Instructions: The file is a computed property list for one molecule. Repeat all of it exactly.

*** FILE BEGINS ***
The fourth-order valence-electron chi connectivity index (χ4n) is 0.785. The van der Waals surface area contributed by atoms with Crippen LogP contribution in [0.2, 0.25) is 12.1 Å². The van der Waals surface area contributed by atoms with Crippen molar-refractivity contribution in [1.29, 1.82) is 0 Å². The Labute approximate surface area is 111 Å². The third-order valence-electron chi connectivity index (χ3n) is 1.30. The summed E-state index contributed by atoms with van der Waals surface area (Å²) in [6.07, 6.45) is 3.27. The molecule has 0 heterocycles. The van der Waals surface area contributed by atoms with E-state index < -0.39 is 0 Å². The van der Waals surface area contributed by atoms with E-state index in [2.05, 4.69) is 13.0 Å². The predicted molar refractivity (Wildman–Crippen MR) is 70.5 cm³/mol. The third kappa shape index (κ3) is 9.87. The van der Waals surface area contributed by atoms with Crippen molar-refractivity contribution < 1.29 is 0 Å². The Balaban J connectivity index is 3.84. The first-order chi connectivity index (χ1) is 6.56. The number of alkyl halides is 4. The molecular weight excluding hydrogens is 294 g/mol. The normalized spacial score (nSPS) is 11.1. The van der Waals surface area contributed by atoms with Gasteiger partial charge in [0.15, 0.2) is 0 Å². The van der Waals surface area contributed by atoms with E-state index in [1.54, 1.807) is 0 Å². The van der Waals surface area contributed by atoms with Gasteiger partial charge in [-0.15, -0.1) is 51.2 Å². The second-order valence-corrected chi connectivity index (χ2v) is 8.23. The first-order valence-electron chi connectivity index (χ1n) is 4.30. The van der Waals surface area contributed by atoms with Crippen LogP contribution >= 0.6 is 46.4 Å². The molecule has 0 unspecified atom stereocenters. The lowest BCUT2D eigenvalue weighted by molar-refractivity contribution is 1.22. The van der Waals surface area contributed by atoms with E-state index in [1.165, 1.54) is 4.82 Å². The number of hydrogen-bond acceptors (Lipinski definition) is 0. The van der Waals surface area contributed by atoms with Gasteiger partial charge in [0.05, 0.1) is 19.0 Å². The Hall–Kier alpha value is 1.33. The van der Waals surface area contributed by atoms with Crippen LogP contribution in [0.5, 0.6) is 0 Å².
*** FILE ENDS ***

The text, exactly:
The fourth-order valence-electron chi connectivity index (χ4n) is 0.785. The van der Waals surface area contributed by atoms with Crippen LogP contribution in [0.2, 0.25) is 12.1 Å². The van der Waals surface area contributed by atoms with Crippen molar-refractivity contribution in [1.29, 1.82) is 0 Å². The Labute approximate surface area is 111 Å². The third-order valence-electron chi connectivity index (χ3n) is 1.30. The summed E-state index contributed by atoms with van der Waals surface area (Å²) in [6.07, 6.45) is 3.27. The molecule has 0 heterocycles. The van der Waals surface area contributed by atoms with E-state index < -0.39 is 0 Å². The van der Waals surface area contributed by atoms with E-state index in [2.05, 4.69) is 13.0 Å². The predicted molar refractivity (Wildman–Crippen MR) is 70.5 cm³/mol. The third kappa shape index (κ3) is 9.87. The van der Waals surface area contributed by atoms with Crippen molar-refractivity contribution < 1.29 is 0 Å². The Balaban J connectivity index is 3.84. The first-order chi connectivity index (χ1) is 6.56. The number of alkyl halides is 4. The molecular weight excluding hydrogens is 294 g/mol. The normalized spacial score (nSPS) is 11.1. The van der Waals surface area contributed by atoms with Gasteiger partial charge in [0.15, 0.2) is 0 Å². The van der Waals surface area contributed by atoms with E-state index in [1.54, 1.807) is 0 Å². The van der Waals surface area contributed by atoms with Gasteiger partial charge in [-0.15, -0.1) is 51.2 Å². The second-order valence-corrected chi connectivity index (χ2v) is 8.23. The first-order valence-electron chi connectivity index (χ1n) is 4.30. The van der Waals surface area contributed by atoms with Crippen LogP contribution >= 0.6 is 46.4 Å². The molecule has 0 unspecified atom stereocenters. The lowest BCUT2D eigenvalue weighted by molar-refractivity contribution is 1.22. The van der Waals surface area contributed by atoms with E-state index in [1.165, 1.54) is 4.82 Å². The number of hydrogen-bond acceptors (Lipinski definition) is 0. The van der Waals surface area contributed by atoms with Gasteiger partial charge in [0.05, 0.1) is 19.0 Å². The Hall–Kier alpha value is 1.33. The van der Waals surface area contributed by atoms with Crippen LogP contribution in [0.5, 0.6) is 0 Å².